Defund NYPD Effort Becomes Flash Point For Jewish Groups


In Kew Gardens Hills, one pulpit rabbi last week sent a stern letter to the neighborhood’s City Council member, criticizing him for support of proposals to “defund” the New York City Police Department.

Another rabbi from the Queens neighborhood recently attended an online public forum with the same Council member, Rory Lancman, during which the rabbi and other members of the Jewish community took Lancman to task for backing bail reform measures last year.

Both measures, say critics of Lancman, endanger public safety in general and the Jewish community in particular.

Jews can be found on all sides of the recent demonstrations against police brutality, with many major organizations and local activists voicing their unqualified support for reforming the criminal justice system. In Forest Hills, near Kew Gardens, another rabbi said he has heard a diversity of opinions among his congregants.

But the Kew Gardens leaders represent wary constituencies that fear that a reduced police presence and other reforms there will lead to more street crime. And, shaken by the looting that took place in Midtown Manhattan during early protests over the killing of George Floyd in Minneapolis police custody in May, some in their communities say they are considering moving out of New York City. Many, but not all, are Orthodox, or politically conservative, or both.

“We feel we’re under siege … we’re extremely upset,” Rabbi Yoel Schonfeld, spiritual leader of the Young Israel of Kew Gardens Hills, told The Jewish Week.

He was among several Jewish residents of his neighborhood who took part in the recent meeting with Lancman, a progressive Democrat who has supported bail reform and NYPD defunding.

“We let him have it,” the rabbi said. They cited what they called an increase in crime there since last year, when the Council approved liberalized bail procedures.

“It’s terrible,” Rabbi Schonfeld told Lancman, as the legislation released more dangerous criminals onto the streets of the city. “They know it’s a revolving door.”

David Pollock, associate executive director of the Jewish Community Relations Council, said NYPD statistics do not reflect the anecdotal claims of increased crime in the past year in Kew Gardens Hills or other heavily Jewish neighborhoods. “It’s perception,” he said.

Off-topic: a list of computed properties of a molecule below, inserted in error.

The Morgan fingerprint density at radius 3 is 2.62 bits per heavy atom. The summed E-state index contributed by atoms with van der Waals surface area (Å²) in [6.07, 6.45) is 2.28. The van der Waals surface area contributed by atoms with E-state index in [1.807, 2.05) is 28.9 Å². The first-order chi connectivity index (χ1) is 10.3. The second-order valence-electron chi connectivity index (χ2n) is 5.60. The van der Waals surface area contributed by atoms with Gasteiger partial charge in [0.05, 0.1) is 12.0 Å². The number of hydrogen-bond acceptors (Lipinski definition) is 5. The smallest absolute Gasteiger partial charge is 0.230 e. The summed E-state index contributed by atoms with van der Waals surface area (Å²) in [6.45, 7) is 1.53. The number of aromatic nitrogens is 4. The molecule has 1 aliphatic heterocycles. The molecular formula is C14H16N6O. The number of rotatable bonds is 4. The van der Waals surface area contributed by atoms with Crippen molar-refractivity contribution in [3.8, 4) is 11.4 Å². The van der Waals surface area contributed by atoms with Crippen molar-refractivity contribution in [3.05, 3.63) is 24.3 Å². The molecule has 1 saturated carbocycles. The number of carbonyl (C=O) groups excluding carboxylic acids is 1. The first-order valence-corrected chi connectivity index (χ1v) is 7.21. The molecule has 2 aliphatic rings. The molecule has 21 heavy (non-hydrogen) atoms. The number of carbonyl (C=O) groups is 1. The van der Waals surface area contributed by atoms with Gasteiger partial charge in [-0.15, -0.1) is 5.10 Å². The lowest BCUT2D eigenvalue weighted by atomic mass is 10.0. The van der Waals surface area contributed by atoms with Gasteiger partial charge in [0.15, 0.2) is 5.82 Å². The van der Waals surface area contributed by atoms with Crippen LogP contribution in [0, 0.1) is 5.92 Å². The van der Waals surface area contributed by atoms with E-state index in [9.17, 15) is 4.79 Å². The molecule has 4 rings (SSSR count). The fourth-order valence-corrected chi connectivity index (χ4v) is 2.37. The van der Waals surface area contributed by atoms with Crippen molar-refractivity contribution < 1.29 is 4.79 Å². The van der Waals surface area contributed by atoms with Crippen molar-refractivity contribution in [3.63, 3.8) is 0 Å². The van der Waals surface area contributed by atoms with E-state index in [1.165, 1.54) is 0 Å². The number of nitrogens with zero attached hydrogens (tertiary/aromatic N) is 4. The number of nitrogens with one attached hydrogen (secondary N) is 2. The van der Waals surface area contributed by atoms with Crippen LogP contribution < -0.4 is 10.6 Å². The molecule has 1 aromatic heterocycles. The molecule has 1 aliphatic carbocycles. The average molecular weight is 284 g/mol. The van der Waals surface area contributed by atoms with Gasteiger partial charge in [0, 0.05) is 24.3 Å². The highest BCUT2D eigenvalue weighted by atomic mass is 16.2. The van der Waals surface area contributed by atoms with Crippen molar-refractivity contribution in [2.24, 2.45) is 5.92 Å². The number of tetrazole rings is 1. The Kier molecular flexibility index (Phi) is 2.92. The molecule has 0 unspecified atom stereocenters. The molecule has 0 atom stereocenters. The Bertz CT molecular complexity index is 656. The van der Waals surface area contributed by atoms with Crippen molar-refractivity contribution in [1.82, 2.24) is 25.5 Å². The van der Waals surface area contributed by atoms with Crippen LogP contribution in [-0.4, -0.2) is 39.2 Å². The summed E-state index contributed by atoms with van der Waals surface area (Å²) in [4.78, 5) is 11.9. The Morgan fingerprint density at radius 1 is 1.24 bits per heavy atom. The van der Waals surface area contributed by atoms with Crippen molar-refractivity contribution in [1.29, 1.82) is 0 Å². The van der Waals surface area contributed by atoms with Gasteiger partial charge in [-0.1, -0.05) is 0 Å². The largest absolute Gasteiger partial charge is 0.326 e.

Jews have millennia-old experiences of being the “canary in the coal mine,” of being the first victims of society-wide discrimination and lawlessness, Pollock said. However, he added, “So far we haven’t seen it.”

Rabbi Gerald Skolnik of the Forest Hills Jewish Center, a Conservative synagogue, said many members of his politically diverse area are less to the right than those in Kew Gardens Hills. “I haven’t heard widespread opposition to bail reform and NYPD defunding from residents of my neighborhood,” he said. “Most don’t feel that way.”

The varied Jewish reactions to criminal justice reform follow a fault line in the Jewish community that has become more evident in recent years: between a largely liberal majority and a minority that tends to be more religiously observant and more likely to vote Republican.

Politically conservative Jews are speaking out against steps that they say will make more crime, some of it of an anti-Semitic nature, an inevitability. This fear has been exacerbated by deadly attacks on Jews in recent years in Pittsburgh, Jersey City and Poway, Calif., and a series of assaults last autumn and winter on Jews living in Brooklyn’s heavily Orthodox neighborhoods.

Liberal members of the Jewish community support many of the new reforms, calling them necessary to counter police excesses and to redress years of institutional racism. Since June, more than 500 Jewish organizations and synagogues in the United States have signed on to a letter that asserts support for “the Black-led movement in this country that is calling for accountability and transparency from the government and law enforcement.” The letter calls Black Lives Matters the “current day civil rights movement” in the United States.

Conservative Jewish groups, however, are focusing on a 2016 platform written by the Movement for Black Lives, a constituent of the wider BLM movement, that demonized Israel. They also point to reports of vandalism and rhetoric aimed at Jews during some of the demonstrations taking place around the country.

Jewish neighborhoods may be a target of future attacks by people affiliated with BLM, some conservative Jews say.

‘Shame on You’

This internecine debate, which threatens to weaken the already frayed black-Jewish coalition that coalesced in the civil rights era, is taking place in the context of a recent spike in crime here. The city surpassed 400 shootings in the first half of the year for the first time since 2016; the 205 shootings in June were the highest for that month since 1996; the city logged 125 shootings in the first three weeks of this month, more than double the number recorded over the same period last year.